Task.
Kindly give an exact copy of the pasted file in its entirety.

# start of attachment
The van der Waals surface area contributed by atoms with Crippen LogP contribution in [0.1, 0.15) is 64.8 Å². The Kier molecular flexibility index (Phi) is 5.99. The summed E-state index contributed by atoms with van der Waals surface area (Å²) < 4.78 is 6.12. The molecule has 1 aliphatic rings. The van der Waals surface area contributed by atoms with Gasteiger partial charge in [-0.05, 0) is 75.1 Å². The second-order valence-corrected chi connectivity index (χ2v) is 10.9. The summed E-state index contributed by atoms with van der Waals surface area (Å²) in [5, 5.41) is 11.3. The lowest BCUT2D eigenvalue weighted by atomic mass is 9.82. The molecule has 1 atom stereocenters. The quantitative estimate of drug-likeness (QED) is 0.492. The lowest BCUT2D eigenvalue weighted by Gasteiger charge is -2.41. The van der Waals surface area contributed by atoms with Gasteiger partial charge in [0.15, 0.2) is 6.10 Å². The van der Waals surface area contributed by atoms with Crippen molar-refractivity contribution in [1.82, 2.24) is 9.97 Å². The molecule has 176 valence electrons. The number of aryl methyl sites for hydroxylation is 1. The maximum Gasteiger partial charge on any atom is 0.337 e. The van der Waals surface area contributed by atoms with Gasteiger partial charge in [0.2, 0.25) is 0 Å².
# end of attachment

The van der Waals surface area contributed by atoms with Crippen LogP contribution in [0.1, 0.15) is 64.8 Å². The Kier molecular flexibility index (Phi) is 5.99. The summed E-state index contributed by atoms with van der Waals surface area (Å²) < 4.78 is 6.12. The molecule has 1 aliphatic rings. The van der Waals surface area contributed by atoms with Gasteiger partial charge in [-0.05, 0) is 75.1 Å². The second-order valence-corrected chi connectivity index (χ2v) is 10.9. The summed E-state index contributed by atoms with van der Waals surface area (Å²) in [5, 5.41) is 11.3. The lowest BCUT2D eigenvalue weighted by atomic mass is 9.82. The molecule has 1 atom stereocenters. The quantitative estimate of drug-likeness (QED) is 0.492. The lowest BCUT2D eigenvalue weighted by Gasteiger charge is -2.41. The van der Waals surface area contributed by atoms with Gasteiger partial charge in [0.15, 0.2) is 6.10 Å². The van der Waals surface area contributed by atoms with Crippen molar-refractivity contribution in [1.82, 2.24) is 9.97 Å². The molecule has 176 valence electrons. The number of aryl methyl sites for hydroxylation is 1. The maximum Gasteiger partial charge on any atom is 0.337 e. The van der Waals surface area contributed by atoms with Gasteiger partial charge in [0.2, 0.25) is 0 Å².